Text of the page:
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16 JUN 2015

published in: Drama

Martin Lowe (Photo: Clemens Räthel)
Almost 90 years after the world premiere of the Dreigroschenoper, a new chapter in the history of the “Beggar’s Opera” thus begins, after the Kurt Weill Foundation for Music in New York authorized the Salzburg Festival to commission a one-time adaptation of the work. It is also the first time since 1996 that the Felsenreitschule hosts a drama performance.
The Beggar's Opera of 1728 made theatrical history in London, just as the Threepenny Opera of 1928 did in Berlin. By January 1929, no less than 19 German theatres were performing the piece, in addition to theatres in Prague, Vienna and Budapest. By the end of the 1928/29 season, 4200 performances had been counted. By January 1933, the Dreigroschenoper, which had been translated into several languages, had been performed more than 10,000 times throughout Europe. Kurt Weill's music was sensationally successful in 1930s Berlin and on Broadway during the 1940s, and has had a lasting influence on many musicians to this day.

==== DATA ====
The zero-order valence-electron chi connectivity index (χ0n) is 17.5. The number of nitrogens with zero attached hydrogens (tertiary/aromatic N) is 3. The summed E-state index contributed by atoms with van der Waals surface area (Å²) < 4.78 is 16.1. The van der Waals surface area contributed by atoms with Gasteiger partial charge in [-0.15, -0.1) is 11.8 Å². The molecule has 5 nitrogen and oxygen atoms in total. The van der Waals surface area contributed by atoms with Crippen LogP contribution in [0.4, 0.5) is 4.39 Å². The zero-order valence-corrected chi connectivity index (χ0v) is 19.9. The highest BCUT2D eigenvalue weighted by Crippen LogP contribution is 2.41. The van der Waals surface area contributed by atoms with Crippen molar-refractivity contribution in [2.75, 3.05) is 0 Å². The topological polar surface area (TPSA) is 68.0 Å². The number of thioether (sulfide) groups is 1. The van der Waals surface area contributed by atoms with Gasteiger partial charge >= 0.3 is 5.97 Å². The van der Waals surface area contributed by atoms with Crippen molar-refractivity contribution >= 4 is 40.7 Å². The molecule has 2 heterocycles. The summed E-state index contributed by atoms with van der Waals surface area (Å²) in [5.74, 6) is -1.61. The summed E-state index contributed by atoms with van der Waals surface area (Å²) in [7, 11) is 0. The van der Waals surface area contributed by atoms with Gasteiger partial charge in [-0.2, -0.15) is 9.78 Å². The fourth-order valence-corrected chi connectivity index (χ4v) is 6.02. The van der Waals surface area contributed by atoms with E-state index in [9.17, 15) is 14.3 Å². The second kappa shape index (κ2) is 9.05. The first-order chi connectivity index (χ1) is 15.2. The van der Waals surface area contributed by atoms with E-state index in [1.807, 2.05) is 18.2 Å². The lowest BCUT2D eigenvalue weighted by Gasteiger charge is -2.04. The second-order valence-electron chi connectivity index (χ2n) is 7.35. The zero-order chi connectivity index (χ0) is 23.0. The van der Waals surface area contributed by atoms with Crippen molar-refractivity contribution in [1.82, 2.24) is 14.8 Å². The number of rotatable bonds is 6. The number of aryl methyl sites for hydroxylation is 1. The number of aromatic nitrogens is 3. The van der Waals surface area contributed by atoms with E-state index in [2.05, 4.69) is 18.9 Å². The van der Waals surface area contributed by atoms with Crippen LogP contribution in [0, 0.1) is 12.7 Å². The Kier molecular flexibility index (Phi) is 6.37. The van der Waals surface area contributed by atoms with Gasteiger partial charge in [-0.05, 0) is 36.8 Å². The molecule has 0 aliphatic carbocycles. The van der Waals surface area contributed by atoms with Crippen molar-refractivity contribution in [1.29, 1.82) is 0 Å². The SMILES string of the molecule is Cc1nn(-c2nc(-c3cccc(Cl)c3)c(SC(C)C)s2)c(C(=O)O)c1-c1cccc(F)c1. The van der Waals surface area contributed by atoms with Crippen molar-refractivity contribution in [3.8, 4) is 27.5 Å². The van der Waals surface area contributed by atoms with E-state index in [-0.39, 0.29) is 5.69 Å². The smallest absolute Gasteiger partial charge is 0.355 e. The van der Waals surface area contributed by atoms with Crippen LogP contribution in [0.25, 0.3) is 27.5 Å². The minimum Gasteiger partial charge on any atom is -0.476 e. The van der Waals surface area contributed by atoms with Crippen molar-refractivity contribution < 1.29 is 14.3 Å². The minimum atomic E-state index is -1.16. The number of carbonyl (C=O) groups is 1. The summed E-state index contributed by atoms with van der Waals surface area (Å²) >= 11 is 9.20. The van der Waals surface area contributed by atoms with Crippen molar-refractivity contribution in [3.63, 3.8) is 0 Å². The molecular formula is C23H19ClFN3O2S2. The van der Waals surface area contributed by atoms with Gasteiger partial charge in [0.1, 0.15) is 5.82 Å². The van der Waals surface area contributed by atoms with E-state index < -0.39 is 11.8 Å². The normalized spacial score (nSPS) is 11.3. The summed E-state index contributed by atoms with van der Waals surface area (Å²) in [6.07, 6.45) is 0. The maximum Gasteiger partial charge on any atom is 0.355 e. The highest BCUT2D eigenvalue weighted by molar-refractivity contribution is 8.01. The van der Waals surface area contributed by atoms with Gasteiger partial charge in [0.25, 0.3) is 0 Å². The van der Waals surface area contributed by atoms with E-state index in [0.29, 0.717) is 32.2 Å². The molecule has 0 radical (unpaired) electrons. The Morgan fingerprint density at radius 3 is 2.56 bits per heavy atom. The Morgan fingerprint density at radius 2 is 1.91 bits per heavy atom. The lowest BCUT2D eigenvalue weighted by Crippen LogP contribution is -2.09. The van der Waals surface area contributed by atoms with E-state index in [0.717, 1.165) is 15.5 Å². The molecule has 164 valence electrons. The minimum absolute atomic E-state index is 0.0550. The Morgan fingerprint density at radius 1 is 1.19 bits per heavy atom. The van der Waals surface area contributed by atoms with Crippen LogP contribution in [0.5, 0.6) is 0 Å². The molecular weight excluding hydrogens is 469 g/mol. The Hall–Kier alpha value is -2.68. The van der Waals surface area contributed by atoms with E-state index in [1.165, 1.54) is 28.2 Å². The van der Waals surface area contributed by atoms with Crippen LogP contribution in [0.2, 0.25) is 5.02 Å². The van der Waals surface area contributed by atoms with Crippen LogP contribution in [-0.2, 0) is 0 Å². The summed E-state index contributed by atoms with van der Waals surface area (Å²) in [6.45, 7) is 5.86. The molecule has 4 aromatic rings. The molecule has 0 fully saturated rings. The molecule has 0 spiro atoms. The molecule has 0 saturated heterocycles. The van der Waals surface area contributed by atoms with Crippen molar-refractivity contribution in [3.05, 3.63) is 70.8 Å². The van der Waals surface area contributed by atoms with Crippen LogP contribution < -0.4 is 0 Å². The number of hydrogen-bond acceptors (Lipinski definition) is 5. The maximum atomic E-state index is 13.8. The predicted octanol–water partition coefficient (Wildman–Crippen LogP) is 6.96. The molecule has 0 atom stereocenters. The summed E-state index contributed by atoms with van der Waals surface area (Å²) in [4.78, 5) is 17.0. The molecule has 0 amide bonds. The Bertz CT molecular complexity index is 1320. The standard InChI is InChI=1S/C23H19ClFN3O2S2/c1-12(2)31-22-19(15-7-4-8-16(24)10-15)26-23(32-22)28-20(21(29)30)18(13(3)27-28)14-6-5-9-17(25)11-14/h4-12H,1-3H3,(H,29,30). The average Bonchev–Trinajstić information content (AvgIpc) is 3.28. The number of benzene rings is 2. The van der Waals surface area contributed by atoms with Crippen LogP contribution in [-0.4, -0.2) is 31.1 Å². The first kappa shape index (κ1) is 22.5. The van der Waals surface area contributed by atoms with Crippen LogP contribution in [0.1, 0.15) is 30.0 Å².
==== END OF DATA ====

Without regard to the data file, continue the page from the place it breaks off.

Bertolt Brecht, however, was not happy with the reasons for this success, which he expressed in the following self-interview in 1933:

What do you consider the reasons for the Threepenny Opera's success?
"I fear it is all those elements which did not matter to me: the romantic plot, the love story, the musical element. When the Threepenny Opera had been successful, it was turned into a film. For the film, they used everything I had made fun of in the play, the romanticism, the sentimentality etc, and left out the sarcasm. That made its success even greater."

And what would have mattered to you?
"Social criticism. I had tried to show that the ideas and feelings of street bandits have an awful lot in common with the ideas and feelings of respectable citizens."

After the world premiere on August 31, 1928, all of Germany fell into a "Threepenny fever". Bertolt Brecht and Kurt Weill had hit a nerve of their times with their text and musical arrangements. Kurt Weill's ballads, for example Die Moritat von Mackie Messer, Kanonen-Song and Barbara-Song as well as Das Lied von der Unzulänglichkeit menschlichen Strebens, became world hits.
Julian Crouch and Sven-Eric Bechtolf will direct Mackie Messer – A Salzburg Threepenny Opera together at the Felsenreitschule.
The premiere takes place on August 11, 2015, followed by seven further performances until August 27.